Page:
It’s Not About Us
A pastor was meeting with a group of new members of his church. It was a class designed to help them assimilate into the congregation. So, he told them about various opportunities to learn and grow as followers of Jesus through a variety of classes the church offered. He told them about the church’s financial system and what the church’s spending priorities were and how their contributions would be spent.
Finally, he told them the main goal of the church is to equip and motivate them and help them go back out into the community to serve. The group was seated in a circle with their chairs facing inward so everyone could see everyone else. The pastor asked the participants what they saw, and they answered they could see each other in the group. The pastor told them to get up, turn their chairs around and sit back down. Then the pastor asked the group again what they saw. They answered “The walls of the room or pictures hanging on the walls, etc.” The pastor said, “As long as we are facing our circle inward, all we see is each other. But when we face our chairs outward, look how much bigger the world is and how many more people there are in that world. In this church we sit with our chairs facing outward.”
THAT is a pastor who understands that church is not primarily about those on the “inside” but about those on the “outside.” Would that more pastors believed that. Would that more churches understood that.
How is it churches became so inwardly focused? Where along the way did churches become preoccupied with their own needs? It would take several blogs to answer these questions thoroughly, but one thing I know for certain: Many churches are dominated by a consumer mentality.
I offer these observations as evidence:
Neil Cole observes in Organic Church, “We try to woo people to come and keep coming. What we end up with is an audience of consumers shopping for the best ‘services.’ We cater to this sort of thinking by trying to compete with other churches with a better show” (p 69).
Milfred Minatrea describes the consumer mentality of many Christians: “Just as they count on Wal-Mart meeting their material needs, they expect their churches to provide religious goods and services.” (Shaped By God’s Heart, p. 7)
John MacArthur adds this insight, “It is easy for Christians to get to the point where they expect things to be done for them. They show up for church only if they think they will get something out of it.” (The Master’s Plan for the Church, p. 23)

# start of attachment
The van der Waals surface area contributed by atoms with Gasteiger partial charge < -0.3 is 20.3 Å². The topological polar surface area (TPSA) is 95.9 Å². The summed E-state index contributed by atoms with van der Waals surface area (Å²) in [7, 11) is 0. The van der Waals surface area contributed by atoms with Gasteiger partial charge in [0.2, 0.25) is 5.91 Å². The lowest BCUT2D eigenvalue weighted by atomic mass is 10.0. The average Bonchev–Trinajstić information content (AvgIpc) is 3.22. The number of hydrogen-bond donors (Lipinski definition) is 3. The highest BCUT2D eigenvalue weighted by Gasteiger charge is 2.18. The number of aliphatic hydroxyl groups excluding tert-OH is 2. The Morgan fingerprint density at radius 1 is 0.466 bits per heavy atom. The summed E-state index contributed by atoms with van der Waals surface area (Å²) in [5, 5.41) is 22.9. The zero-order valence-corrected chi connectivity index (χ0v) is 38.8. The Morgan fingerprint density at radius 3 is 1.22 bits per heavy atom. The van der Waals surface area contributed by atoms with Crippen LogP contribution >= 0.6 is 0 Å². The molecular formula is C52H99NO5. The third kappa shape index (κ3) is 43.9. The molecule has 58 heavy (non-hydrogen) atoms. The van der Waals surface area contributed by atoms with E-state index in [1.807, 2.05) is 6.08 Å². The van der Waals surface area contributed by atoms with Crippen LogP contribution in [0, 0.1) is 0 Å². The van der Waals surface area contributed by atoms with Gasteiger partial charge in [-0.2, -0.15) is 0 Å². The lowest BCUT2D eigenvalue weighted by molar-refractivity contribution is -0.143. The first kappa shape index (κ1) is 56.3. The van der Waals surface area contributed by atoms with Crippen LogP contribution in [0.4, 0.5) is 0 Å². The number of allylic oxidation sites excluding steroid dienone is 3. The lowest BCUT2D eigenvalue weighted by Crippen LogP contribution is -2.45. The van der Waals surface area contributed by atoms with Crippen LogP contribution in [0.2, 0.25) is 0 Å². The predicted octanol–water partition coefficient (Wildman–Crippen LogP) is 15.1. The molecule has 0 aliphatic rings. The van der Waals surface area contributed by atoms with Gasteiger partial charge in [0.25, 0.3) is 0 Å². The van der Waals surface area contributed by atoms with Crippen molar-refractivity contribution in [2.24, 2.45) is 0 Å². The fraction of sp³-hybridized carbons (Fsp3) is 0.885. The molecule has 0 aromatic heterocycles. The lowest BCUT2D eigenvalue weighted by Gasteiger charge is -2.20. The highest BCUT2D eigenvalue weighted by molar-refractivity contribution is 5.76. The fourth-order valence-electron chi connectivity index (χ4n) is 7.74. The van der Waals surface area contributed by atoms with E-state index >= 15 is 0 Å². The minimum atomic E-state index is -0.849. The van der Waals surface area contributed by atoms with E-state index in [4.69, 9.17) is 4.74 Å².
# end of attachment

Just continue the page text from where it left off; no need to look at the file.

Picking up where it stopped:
It’s Not About Us
Any believer worth his/her salt recognizes the consumer mentality does not square with the purpose and mission of the church. Pastors and church leaders decry this problem but find it challenging to make much headway against it. With church members living under the influence of this way of thinking 6 days of the week and asked to think and behave differently just 1 day out of 7, it’s easy to see how this is so.
Let me offer a strategy for change from a consumer mentality to a compassion mentality. I can put it in 1 word—ACTION. To the extent that a congregation gets outside the walls of the church building and sees for themselves the needs of the community, to that same extent they will change from being religious consumers to people of compassion.
Consistently, over the years we hear people who participate in an Inasmuch Day in which they go into parts of their community they have never seen and encounter people who lack basic needs such as running water, adequate food, safe housing, what they see gets their attention. This can be the first step in changing their thinking about church from “It’s about us” to “It’s about them.” Providing opportunities for our people to see human needs and do something to alleviate those needs at least temporarily is an effective strategy for breaking down the consumer mentality that hamstrings the church’s ministry.
It’s About Them
There is nothing so convincing as a story to drive home a point. So, here’s one. New Heights Church in Vancouver, Washington wanted to support their local schools and came up with a creative way to do that. In Pastor Matt Hannan’s own words, here is what they did:
We made an appointment with one of the school principals. After introducing ourselves we said, “We are here on behalf of . . . New Heights Church. Our folks value what you are doing in educating young people. Frankly we are here to ask you to do [us] a favor. This is a checkbook, and you will notice that the account is in your name. We have placed $1,000 in the account. We believe you care for kids, and we care for kids. We want to unite on our common ground.
We want you to use [these funds] as needed. We are not asking you to account to us. You are a man of integrity. You will figure out some system to use in caring for the account. If you want to share that with us, that’s great, but it is not required. When the amount in the checkbook is getting low, let us know and we will fill it up again. We just want to make it a little easier for you to do what you normally do (Matt Hannan, quoted by Milfred Minatrea, Shaped by God’s Heart, pp. 95-96).
“Suppose a brother or a sister is without clothes and daily food. If one of you says to them, ‘Go in peace; keep warm and well fed,’ but does nothing about their physical needs, what good is it? In the same way, faith by itself, if it is not accompanied by action, is dead.”James 2:15-17 NIV
“When we finished talking,” Hannan concluded, “there sat this big old principal, just crying like a baby.” Hannan shared one more result from their strategy: “We now have 18 members of his staff attending New Heights, and initially most of them were not Christians.”
Is there a consumer mentality in your church? What are you doing to provide opportunities for your people to see the needs of your community? What is your church doing to meet those needs?